While the fates of dozens of free agents remain unknown, Manfred said the league will announce rule changes to quicken the pace of play before spring training games start next week whether the Major League Baseball Players Association is on board or not. Though he’d prefer to come to a specific agreement on specific rules changes with the MLBPA, Manfred said he’ll install the changes unilaterally if needed, which he can do through the collective bargaining agreement.
“We have gone out of our way to solicit player input,” Manfred said. “We’ve delayed taking any action. We’ve made clear from the very, very beginning that our strong preference was to have an agreement with the players and, in fact, we have significantly altered our substantive positions based on input that we’ve had from players. That’s the bargaining process.”
Manfred didn’t offer any specifics, but he said the changes will focus on limiting downtime, including mound visits, time it takes for batters to get in the box, and breaks given to players.
“I am hopeful that the changes we make directed at downtime will eventually get us into a spot where we’re comfortable with pace of play and the length of the game,” Manfred said. “But if not there can be conversations about other types of changes that might go beyond downtime.”
Manfred spoke minutes away from where some free agents are participating in a spring training camp organized by the MLBPA at IMG Academy in Bradenton, Fla. He acknowledged the market’s pace has been unusual, but added he isn’t concerned about the glut of unemployed players. To him, so many players remain without teams because their perceived values haven’t matched their actual values in the current market.
“There’s a difference between not having a job and having an offer for a job and not being prepared to accept that offer,” Manfred said. “There’s a lot of activity out there on the market. Just based on press reports, there are offers out there being made and I firmly believe that players who are major-league quality players are going to be signed.”
As for pace of play, Manfred explained MLB has found that fans’ biggest gripes with the league’s product are game lengths — the average game time was 3:05 in 2017 — and dead time. Players have said they recognize both are problems and require fixes. How to fix it has created some resistance. For example, Manfred has been a proponent of a pitch clock and MLB proposed a 20-second pitch clock with bases empty to the MLBPA in January. A pitch clock was installed in the Arizona Fall League in 2014, and was added to Class AA and AAA in 2015.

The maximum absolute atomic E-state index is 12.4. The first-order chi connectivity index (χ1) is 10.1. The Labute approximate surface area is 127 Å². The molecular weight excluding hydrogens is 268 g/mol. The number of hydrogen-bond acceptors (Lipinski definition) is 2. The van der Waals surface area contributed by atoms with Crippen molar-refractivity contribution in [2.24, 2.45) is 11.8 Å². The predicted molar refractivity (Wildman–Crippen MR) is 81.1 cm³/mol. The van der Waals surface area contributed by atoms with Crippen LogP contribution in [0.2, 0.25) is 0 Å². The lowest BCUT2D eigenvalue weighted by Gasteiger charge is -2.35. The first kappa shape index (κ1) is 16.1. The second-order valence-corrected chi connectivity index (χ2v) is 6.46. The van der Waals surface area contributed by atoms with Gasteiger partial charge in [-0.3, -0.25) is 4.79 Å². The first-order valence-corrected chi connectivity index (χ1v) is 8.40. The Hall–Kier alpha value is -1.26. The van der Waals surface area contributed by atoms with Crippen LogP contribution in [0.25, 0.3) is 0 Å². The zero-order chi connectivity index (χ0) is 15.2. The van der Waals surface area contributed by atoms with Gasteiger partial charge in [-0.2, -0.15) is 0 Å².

The commissioner reportedly agreed recently to delay the introduction of a pitch clock at least another season, but could implement one unilaterally if an deal with the union isn’t reached.
Washington Nationals pitcher Max Scherzer said he has been involved in pace of play discussions since last August. He said players recognize there’s a problem. They don’t want to play in four-hour games just as fans don’t want to sit through them. But the two-time reigning National League Cy Young award winner is skeptical about the league’s approach.
“The pitch clock doesn’t seem to solve the problem, in my opinion,” Scherzer said on Thursday morning. “When I talk to minor leaguers, they talk about how you can just call time at any time and it can reset the clock. Or you can just step off and it resets the clock. So if the pitch clock is really not going to accomplish what MLB’s overall, arching goal to speed up the game.”
Scherzer said he believes the problem derives from how liberally umpires award time. He pointed to hitters having the option to call timeout in the batter’s box almost whenever they please.
“If you really want pace to quicken up, we got to allow pitchers to work quicker,” Scherzer said. “I know there’s gamesmanship. I’m not saying pitchers can work at the expense of hitters, but pitchers have to be incentivized to work quicker. Hitters have to be ready more.”
Both sides agree there’s a problem. Next week, the players will find out the league’s first significant attempt to solve it, whether they like it or not.